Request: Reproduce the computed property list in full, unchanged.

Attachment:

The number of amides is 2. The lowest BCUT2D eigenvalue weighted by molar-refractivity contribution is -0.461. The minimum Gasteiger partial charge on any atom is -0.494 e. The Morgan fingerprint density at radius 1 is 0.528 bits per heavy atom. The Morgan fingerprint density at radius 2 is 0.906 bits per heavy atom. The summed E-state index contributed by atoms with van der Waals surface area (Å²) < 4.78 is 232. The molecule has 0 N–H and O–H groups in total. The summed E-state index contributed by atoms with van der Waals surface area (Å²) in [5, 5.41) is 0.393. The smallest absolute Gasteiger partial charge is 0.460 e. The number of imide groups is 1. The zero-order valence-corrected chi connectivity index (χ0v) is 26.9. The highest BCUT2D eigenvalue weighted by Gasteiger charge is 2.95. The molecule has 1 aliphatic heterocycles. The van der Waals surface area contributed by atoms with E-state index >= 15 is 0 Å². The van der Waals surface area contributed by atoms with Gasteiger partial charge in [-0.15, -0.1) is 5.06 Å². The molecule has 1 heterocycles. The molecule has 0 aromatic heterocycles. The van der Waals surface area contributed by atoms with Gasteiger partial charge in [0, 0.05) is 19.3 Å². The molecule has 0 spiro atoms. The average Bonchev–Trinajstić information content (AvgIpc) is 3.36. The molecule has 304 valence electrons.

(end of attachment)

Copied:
The number of amides is 2. The lowest BCUT2D eigenvalue weighted by molar-refractivity contribution is -0.461. The minimum Gasteiger partial charge on any atom is -0.494 e. The Morgan fingerprint density at radius 1 is 0.528 bits per heavy atom. The Morgan fingerprint density at radius 2 is 0.906 bits per heavy atom. The summed E-state index contributed by atoms with van der Waals surface area (Å²) < 4.78 is 232. The molecule has 0 N–H and O–H groups in total. The summed E-state index contributed by atoms with van der Waals surface area (Å²) in [5, 5.41) is 0.393. The smallest absolute Gasteiger partial charge is 0.460 e. The number of imide groups is 1. The zero-order valence-corrected chi connectivity index (χ0v) is 26.9. The highest BCUT2D eigenvalue weighted by Gasteiger charge is 2.95. The molecule has 1 aliphatic heterocycles. The van der Waals surface area contributed by atoms with E-state index >= 15 is 0 Å². The van der Waals surface area contributed by atoms with Gasteiger partial charge in [-0.15, -0.1) is 5.06 Å². The molecule has 1 heterocycles. The molecule has 0 aromatic heterocycles. The van der Waals surface area contributed by atoms with Gasteiger partial charge in [0, 0.05) is 19.3 Å². The molecule has 0 spiro atoms. The average Bonchev–Trinajstić information content (AvgIpc) is 3.36. The molecule has 304 valence electrons.